Energy Drinks Can Be Dangerous
Energy drinks are the second most popular dietary supplement consumed by American teens and young adults, with multivitamins being the first. Most drinks are marketed as tasty beverages that will boost your mental and physical performance and provide that “something extra” to increase your competitive edge. However, many teens fail to realize that energy drinks can actually be extremely harmful to their health.
Caffeine Overload. All energy drinks have at least obvious one ingredient in common: caffeine. These drinks can contain anywhere between 50 and 350 milligrams of caffeine— equivalent to between one and four cups of coffee. However, the American Academy of Pediatrics reports that kids between 12 and 18 should not consume more than 100 mg of caffeine per day— equivalent to one cup of coffee. That means that drinking just one energy drink could put a teen over their caffeine limit, resulting in negative side effects such as:
- Increased heart rate
Sugar Rush. According to Caffeine Informer, a typical 16 oz energy drink contains around 50-60 grams of sugar— that’s about 10-12 teaspoons. Ingesting excessive amounts of sugar can cause weight gain, diabetes, tooth decay, and more negative health effects. Plus, consuming large amounts of sugar can lead to the infamous “sugar crash,” counteracting the desired effect of more energy in the long run.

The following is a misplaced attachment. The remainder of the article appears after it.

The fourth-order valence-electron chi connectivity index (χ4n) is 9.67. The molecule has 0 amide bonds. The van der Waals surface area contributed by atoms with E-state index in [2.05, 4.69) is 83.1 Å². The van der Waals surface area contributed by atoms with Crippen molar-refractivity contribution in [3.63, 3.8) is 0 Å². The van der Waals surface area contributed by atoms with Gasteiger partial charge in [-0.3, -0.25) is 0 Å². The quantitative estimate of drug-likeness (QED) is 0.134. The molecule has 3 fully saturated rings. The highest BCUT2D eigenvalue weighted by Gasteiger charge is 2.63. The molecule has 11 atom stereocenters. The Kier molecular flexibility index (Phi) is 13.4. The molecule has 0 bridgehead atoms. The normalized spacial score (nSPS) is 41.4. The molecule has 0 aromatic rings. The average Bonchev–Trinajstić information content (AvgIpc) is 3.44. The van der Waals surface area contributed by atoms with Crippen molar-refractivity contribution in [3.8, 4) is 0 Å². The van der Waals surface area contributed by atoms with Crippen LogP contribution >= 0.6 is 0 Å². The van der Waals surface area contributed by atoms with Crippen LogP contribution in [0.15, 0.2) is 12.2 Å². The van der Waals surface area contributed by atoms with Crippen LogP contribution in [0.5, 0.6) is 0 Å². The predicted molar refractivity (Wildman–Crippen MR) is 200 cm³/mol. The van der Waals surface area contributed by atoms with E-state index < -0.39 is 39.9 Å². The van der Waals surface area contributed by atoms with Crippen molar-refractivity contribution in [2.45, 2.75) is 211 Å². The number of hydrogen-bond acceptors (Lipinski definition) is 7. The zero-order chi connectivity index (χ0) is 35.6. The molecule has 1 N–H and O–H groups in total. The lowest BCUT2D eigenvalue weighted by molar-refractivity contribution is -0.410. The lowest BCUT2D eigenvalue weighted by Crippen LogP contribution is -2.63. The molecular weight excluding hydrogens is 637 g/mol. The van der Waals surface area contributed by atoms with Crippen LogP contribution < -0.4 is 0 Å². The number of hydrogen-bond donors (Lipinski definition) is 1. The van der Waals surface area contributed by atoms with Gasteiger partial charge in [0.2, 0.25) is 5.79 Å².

Secret Ingredients. We’ve covered sugar and caffeine, but did you know that some energy drinks contain ingredients you’ve never even heard of? Ginseng, Gingko Biloba, and Guarana are all ingredients commonly added to energy drinks. They are usually not listed as caffeine sources, but they do add more caffeine to the drink. When added to energy drinks, these ingredients can cause:
- High blood pressure
- Kidney failure
The Bottom Line. Eating well, staying hydrated, exercising, and getting enough sleep are the best ways to feel energized. If you are going to consume energy drinks, do it in moderation, and research what you’re putting into your body. Remember: Just because something is sold in stores does not mean that it’s safe, and if the claims a product makes sound too good to be true, they probably are.
Source: National Center for Complementary and Integrative Health